Marseille’s Old Port has seen the installation of an innovative new waste capture device that intercepts rubbish destined for the sea.
The ‘D-Rain’ system is the product of local startup Green City Organisation, which aims to fight water pollution in the Mediterranean.
The organisation says that 80% of sea pollution comes from land and that “with each major rainfall event, coastal cities discharge waste, plastics and other emerging pollutants directly into the sea via land and underwater stormwater outfalls, like a flush”.
Its founder, Isabelle Gerente, said: “You don’t have to be a biologist to see that the waters are polluted”.
Water quality can also be tested
She said the concept [of the D-Rain system] is simple: it consists of a net connected to both offshore and onshore water outlets that is able to capture waste as small as 5mm.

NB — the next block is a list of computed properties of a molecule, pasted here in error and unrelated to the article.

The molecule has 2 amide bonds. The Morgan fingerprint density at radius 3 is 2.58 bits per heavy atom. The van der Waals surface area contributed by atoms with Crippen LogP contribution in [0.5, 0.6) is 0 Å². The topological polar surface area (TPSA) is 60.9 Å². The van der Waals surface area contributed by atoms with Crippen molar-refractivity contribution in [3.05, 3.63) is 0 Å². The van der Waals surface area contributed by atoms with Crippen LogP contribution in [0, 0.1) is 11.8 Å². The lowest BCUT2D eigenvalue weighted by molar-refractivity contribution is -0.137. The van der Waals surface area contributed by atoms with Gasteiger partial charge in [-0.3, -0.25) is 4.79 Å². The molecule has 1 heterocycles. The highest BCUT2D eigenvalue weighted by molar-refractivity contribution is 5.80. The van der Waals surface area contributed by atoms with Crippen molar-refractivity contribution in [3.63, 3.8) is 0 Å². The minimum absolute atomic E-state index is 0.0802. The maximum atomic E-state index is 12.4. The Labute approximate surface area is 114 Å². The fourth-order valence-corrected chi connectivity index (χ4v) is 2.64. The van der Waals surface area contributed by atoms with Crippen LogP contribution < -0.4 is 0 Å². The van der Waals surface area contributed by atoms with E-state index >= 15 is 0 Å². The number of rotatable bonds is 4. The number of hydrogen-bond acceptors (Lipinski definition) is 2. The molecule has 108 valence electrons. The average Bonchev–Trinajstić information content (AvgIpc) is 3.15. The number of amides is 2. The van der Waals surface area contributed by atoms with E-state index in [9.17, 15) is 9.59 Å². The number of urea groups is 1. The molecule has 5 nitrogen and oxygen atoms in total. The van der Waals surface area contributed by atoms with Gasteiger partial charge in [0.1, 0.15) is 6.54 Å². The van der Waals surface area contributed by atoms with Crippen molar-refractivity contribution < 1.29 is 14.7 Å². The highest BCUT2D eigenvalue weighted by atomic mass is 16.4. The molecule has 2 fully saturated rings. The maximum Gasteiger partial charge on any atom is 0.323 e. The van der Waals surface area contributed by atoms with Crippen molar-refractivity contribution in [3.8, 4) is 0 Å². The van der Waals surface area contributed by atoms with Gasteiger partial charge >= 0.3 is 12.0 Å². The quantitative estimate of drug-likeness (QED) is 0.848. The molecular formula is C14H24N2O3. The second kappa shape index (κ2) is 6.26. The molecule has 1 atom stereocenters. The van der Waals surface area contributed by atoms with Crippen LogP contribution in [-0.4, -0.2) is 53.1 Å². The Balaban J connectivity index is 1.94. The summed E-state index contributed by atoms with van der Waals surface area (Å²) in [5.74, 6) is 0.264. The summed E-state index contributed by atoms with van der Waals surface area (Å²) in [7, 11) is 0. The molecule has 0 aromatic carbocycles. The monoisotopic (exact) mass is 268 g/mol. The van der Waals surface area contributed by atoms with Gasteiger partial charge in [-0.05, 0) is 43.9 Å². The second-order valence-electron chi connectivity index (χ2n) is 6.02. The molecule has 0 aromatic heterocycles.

The net has a volume of 10m³ and will need to be emptied ten times a year.
The system is able to alert when the net is full so that the water flow can be released and the net can be emptied.
Sensors on the system are also able to measure the quality of the water, collecting data on factors such as acidity, turbidity and levels of oxygen.
The first system was installed in Marseille on December 14 for a planned period of 18 months, during which the performance of the system will be measured, taking into account the seasons and rainy episodes.
Hopes for expansion to Italy and Spain
However, Mrs Gerente said that she hopes the system will be installed all along the Mediterranean coast, including in neighbouring countries Italy and Spain.
Within five years, the organisation aims to recover the equivalent of what France discharges into the Mediterranean - 11,000 tonnes of waste per year.
So far, it has been recognised by various institutions and received multiple awards, including the Monaco Smart & Sustainable Marina Award 2021 and the Special Jury Prize in the EDF Pulse 2021 competition (Biodiversity and Nature Protection category).